Pros and Cons of AWS


Not so long ago, my project moved from DigitalOcean to AWS. Part of the reason was increased workloads, and a $5 droplet was not enough. However, the main reason is that I want to play around with a serious technology stack, and the best way to do this is by implementing some kind of pet-project. Django, PostGIS, SPARQL, WebSockets and React have already been tested, it's up to the deployment and creation of the infrastructure. I had a choice of 3 platforms: Microsoft Azure, Google Cloud Platform and Amazon Web Services. All of them provide a certain amount of resources in a trial period that lasts a year. Since I use AWS at work, and have been working with it for more than a year, I settled on the last option. Also learn more about the Benefits of AWS Solutions for Startups

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Before moving to AWS, I would like to understand why. To do this, I will make a list of pro and contra. Pros:

  • virtual machine with 1 Gb RAM, a separate database, storage for files, and even with a CDN for a year - FREE OF CHARGE!
  • now you don't have to worry about setting up postgres or redis
  • AWS CLI - you can deploy servers directly from the console
  • pay only for what you use


  • you pay for everything you use
  • maintenance becomes expensive after the trial period
  • creepy vendor-lock
  • hardware sometimes dies, and technical support can only advise you to restore from a backup


AWS is designed primarily for medium to large businesses. I want to show how it can be useful to an individual developer. Firstly, the prices… They just skyrocket. If virtual machines cost about the same as DO, then you have to pay $ 13 / mo for the weakest database. I want to meet  this sum . BUT! This is if you do not care about costs. AWS provides a big discount when renting servers for a long time, up to 50%. For example, you can rent a car similar to $10/mo from DO for only $69/1ye or $124/3ye. But there are also some nuances, which I will discuss in more detail in future articles. For now, it’s enough to remember that you can save a lot on renting resources for a long time.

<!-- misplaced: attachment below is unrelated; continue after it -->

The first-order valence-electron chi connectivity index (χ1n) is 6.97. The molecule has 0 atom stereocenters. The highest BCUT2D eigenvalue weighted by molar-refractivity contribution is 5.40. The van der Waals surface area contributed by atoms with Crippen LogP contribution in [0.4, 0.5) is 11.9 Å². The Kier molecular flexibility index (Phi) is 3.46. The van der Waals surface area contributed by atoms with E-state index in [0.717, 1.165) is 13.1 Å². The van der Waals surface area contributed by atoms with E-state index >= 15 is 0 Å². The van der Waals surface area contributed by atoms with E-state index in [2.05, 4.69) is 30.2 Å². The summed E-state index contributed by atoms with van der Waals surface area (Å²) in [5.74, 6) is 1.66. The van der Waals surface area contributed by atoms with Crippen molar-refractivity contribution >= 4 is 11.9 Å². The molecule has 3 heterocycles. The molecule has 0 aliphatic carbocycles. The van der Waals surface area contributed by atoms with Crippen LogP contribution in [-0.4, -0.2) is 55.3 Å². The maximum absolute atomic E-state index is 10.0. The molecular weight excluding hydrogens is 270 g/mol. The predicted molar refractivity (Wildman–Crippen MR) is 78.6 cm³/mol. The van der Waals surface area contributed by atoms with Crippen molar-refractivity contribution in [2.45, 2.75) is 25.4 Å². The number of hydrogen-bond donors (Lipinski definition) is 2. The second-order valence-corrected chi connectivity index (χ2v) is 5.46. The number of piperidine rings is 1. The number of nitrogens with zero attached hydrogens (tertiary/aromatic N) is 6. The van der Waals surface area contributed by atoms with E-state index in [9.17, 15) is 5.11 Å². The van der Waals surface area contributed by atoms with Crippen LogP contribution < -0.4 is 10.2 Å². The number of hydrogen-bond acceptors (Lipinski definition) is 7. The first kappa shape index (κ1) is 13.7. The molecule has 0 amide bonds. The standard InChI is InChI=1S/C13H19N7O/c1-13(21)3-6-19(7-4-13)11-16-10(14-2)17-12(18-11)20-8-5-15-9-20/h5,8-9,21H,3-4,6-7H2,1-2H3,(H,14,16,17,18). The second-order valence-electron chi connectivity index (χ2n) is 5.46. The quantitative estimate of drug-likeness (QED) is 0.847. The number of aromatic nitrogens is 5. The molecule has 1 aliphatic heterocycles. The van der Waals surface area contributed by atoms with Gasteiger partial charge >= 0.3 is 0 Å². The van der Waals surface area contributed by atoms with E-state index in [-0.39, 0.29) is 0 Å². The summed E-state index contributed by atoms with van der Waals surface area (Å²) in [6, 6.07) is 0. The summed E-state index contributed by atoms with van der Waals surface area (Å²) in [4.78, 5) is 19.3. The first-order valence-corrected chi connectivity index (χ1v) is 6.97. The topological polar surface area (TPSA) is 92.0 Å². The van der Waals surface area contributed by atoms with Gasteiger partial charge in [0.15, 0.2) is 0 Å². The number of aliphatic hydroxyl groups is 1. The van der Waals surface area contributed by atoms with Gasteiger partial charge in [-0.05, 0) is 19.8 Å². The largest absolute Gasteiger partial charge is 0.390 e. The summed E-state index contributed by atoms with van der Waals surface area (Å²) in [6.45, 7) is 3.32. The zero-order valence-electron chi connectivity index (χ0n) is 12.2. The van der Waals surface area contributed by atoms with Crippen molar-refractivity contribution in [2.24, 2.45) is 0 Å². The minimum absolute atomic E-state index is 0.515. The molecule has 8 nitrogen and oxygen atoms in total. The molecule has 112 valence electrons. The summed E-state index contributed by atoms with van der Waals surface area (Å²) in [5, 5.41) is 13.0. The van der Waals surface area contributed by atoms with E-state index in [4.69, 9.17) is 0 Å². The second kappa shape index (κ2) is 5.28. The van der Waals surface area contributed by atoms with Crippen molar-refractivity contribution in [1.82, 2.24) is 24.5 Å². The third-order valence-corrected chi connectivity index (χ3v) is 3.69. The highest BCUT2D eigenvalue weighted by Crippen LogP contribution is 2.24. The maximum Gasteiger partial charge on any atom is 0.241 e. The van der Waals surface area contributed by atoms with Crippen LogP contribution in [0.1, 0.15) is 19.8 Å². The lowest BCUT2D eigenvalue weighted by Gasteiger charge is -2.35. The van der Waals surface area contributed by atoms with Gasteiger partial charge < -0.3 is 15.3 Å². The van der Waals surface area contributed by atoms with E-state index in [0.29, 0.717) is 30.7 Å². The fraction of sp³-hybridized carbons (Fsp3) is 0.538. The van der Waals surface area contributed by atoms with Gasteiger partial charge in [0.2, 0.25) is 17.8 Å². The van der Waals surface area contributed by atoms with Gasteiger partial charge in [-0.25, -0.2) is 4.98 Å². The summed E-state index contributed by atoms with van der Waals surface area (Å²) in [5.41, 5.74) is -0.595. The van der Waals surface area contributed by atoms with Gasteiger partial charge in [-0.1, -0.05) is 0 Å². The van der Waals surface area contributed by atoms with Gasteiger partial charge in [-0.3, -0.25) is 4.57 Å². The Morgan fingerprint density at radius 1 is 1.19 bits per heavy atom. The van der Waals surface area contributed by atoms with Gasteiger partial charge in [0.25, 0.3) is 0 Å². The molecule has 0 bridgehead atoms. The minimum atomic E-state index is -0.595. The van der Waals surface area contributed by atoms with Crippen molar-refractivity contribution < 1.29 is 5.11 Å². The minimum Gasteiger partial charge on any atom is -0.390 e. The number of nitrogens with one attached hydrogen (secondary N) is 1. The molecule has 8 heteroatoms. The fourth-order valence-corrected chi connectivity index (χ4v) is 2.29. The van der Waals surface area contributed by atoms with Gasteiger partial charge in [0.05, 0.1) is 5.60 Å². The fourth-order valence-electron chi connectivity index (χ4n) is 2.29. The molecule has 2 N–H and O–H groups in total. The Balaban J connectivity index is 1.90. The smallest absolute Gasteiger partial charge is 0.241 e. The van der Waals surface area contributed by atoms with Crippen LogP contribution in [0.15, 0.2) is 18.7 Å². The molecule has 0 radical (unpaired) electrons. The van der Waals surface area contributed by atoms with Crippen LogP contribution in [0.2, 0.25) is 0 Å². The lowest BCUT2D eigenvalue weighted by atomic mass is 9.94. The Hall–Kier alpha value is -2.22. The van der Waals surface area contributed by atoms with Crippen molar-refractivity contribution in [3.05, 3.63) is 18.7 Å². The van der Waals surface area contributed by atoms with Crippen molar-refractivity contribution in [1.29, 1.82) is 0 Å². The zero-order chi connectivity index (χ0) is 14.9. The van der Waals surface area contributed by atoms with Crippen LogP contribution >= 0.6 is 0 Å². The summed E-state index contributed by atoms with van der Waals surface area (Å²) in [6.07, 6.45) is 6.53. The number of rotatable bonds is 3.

Secondly, you will pay for all resources. You need a place on a virtual machine - pay, upload it to the database from home - pay for traffic, look at the list of files in the S3 directory - pay too. By the way, there is usually a free quota, which, in principle, is enough ... but uploading a 100 Gb photo archive to S3 can  cost $ 11.36  ($8.91 data transfer + $0.15 for 30k save requests + $2.3/mo for storage). So keep in mind that traffic and requests here are not always free.


Thirdly, if you intend to use something other than virtual machines, databases, caches and storage, then you risk staying on AWS forever. It is not at all necessary that Google or Microsoft will have analogues of services. So be careful! Nevertheless, if you fit into the framework of the  free annual service , then nothing prevents you from opening a new account after the first year and moving there 🙂 Yes, there are nuances, but this is quite a working scheme.

Fourth, iron dies. A couple of times the car was simply not reachable. Technical support suggested killing the virtual machine and restoring it from the backup, and for a very long time wondered how we don’t have a backup 🙂 Just kidding, always make backups. Fortunately, for some services they are free and are done automatically.

In general, if you know the features of the platform, then the content of the project can be even cheaper than on DigitalOcean, and certainly cheaper than Heroku. There will be a separate article on pricing policy.


Perhaps the most important question 🙂 So, my recommendations:

  1. you are a programmer and want to learn cloud architecture - definitely worth it! It seems that 2⁄3 companies in the west are on AWS, and the rest on Google Cloud.
  2. you are a small startup - worth it, but don't get carried away. Consider that the first year you will be hosted for free, but after that you will either buy out the rent at least a year in advance, or move to a new account, or move out completely. So don't fall for vendor-lock.
  3. you are a small company - already in question. Redeem several virtual machines for 3 years in advance and deploy the environment yourself. It is unlikely that you will need a separate redis for $12/mo, but your own virtual machine with it will cost only $3.
  4. you are a web studio - similar to the previous paragraph. If there is a pool of clients, then all of them can be hosted by making shared hosting. The load increases - transfer the client to a separate machine and take more money. That's all for now